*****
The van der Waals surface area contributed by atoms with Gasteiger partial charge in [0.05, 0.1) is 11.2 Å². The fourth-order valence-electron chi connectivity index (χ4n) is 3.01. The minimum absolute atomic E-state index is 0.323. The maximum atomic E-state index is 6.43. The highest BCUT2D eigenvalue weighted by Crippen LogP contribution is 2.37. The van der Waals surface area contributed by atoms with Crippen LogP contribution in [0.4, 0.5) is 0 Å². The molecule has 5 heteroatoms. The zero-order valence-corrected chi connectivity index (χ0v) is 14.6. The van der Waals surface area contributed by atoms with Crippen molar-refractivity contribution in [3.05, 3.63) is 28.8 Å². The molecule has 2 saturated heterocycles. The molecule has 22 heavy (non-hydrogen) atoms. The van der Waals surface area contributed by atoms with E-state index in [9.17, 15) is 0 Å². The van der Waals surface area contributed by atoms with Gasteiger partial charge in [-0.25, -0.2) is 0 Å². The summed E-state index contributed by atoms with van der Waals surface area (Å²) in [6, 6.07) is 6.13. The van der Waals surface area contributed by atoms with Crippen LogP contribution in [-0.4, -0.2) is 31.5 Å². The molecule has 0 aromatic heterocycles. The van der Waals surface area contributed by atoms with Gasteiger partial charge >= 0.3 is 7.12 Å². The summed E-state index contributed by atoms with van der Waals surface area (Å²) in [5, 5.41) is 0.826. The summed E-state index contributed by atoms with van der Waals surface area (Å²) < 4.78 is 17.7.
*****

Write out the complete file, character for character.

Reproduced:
The van der Waals surface area contributed by atoms with Gasteiger partial charge in [0.05, 0.1) is 11.2 Å². The fourth-order valence-electron chi connectivity index (χ4n) is 3.01. The minimum absolute atomic E-state index is 0.323. The maximum atomic E-state index is 6.43. The highest BCUT2D eigenvalue weighted by Crippen LogP contribution is 2.37. The van der Waals surface area contributed by atoms with Crippen LogP contribution in [0.4, 0.5) is 0 Å². The molecule has 5 heteroatoms. The zero-order valence-corrected chi connectivity index (χ0v) is 14.6. The van der Waals surface area contributed by atoms with Crippen molar-refractivity contribution in [3.05, 3.63) is 28.8 Å². The molecule has 2 saturated heterocycles. The molecule has 22 heavy (non-hydrogen) atoms. The van der Waals surface area contributed by atoms with E-state index in [9.17, 15) is 0 Å². The van der Waals surface area contributed by atoms with Gasteiger partial charge in [-0.25, -0.2) is 0 Å². The summed E-state index contributed by atoms with van der Waals surface area (Å²) in [6, 6.07) is 6.13. The van der Waals surface area contributed by atoms with Crippen LogP contribution in [-0.4, -0.2) is 31.5 Å². The molecule has 0 aromatic heterocycles. The van der Waals surface area contributed by atoms with Gasteiger partial charge >= 0.3 is 7.12 Å². The summed E-state index contributed by atoms with van der Waals surface area (Å²) in [5, 5.41) is 0.826. The summed E-state index contributed by atoms with van der Waals surface area (Å²) < 4.78 is 17.7.